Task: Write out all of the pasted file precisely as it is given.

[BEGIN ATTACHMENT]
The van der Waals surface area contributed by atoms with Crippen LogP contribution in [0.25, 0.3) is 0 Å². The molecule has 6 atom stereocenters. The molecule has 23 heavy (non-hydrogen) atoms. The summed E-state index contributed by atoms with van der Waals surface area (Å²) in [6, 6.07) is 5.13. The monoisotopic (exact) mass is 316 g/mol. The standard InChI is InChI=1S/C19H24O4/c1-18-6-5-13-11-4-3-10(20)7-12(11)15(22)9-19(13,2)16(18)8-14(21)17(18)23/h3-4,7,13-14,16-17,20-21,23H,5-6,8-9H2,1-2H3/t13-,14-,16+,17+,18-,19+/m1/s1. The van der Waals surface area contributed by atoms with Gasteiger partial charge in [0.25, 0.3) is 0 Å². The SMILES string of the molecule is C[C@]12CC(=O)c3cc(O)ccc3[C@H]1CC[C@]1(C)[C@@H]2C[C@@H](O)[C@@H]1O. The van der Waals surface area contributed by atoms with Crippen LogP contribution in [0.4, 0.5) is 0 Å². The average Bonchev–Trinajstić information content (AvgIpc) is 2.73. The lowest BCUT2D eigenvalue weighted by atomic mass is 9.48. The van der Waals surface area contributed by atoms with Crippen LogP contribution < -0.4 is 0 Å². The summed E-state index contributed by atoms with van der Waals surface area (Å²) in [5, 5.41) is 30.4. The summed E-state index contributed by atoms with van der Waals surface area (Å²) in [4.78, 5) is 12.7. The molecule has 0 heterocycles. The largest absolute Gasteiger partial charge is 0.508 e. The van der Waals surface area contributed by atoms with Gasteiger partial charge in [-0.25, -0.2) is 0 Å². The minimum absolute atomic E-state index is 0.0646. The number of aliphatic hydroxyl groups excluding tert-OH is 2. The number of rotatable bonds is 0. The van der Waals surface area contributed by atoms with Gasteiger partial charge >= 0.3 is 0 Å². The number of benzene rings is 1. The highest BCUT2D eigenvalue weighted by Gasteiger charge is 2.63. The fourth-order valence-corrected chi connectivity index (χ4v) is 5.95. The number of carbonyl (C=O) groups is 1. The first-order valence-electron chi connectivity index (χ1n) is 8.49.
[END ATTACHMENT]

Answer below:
The van der Waals surface area contributed by atoms with Crippen LogP contribution in [0.25, 0.3) is 0 Å². The molecule has 6 atom stereocenters. The molecule has 23 heavy (non-hydrogen) atoms. The summed E-state index contributed by atoms with van der Waals surface area (Å²) in [6, 6.07) is 5.13. The monoisotopic (exact) mass is 316 g/mol. The standard InChI is InChI=1S/C19H24O4/c1-18-6-5-13-11-4-3-10(20)7-12(11)15(22)9-19(13,2)16(18)8-14(21)17(18)23/h3-4,7,13-14,16-17,20-21,23H,5-6,8-9H2,1-2H3/t13-,14-,16+,17+,18-,19+/m1/s1. The van der Waals surface area contributed by atoms with Gasteiger partial charge in [0.25, 0.3) is 0 Å². The SMILES string of the molecule is C[C@]12CC(=O)c3cc(O)ccc3[C@H]1CC[C@]1(C)[C@@H]2C[C@@H](O)[C@@H]1O. The van der Waals surface area contributed by atoms with Crippen LogP contribution in [0.4, 0.5) is 0 Å². The average Bonchev–Trinajstić information content (AvgIpc) is 2.73. The lowest BCUT2D eigenvalue weighted by atomic mass is 9.48. The van der Waals surface area contributed by atoms with Crippen LogP contribution < -0.4 is 0 Å². The summed E-state index contributed by atoms with van der Waals surface area (Å²) in [5, 5.41) is 30.4. The summed E-state index contributed by atoms with van der Waals surface area (Å²) in [4.78, 5) is 12.7. The molecule has 0 heterocycles. The largest absolute Gasteiger partial charge is 0.508 e. The van der Waals surface area contributed by atoms with Gasteiger partial charge in [-0.25, -0.2) is 0 Å². The minimum absolute atomic E-state index is 0.0646. The number of aliphatic hydroxyl groups excluding tert-OH is 2. The number of rotatable bonds is 0. The van der Waals surface area contributed by atoms with Gasteiger partial charge >= 0.3 is 0 Å². The number of benzene rings is 1. The highest BCUT2D eigenvalue weighted by Gasteiger charge is 2.63. The fourth-order valence-corrected chi connectivity index (χ4v) is 5.95. The number of carbonyl (C=O) groups is 1. The first-order valence-electron chi connectivity index (χ1n) is 8.49.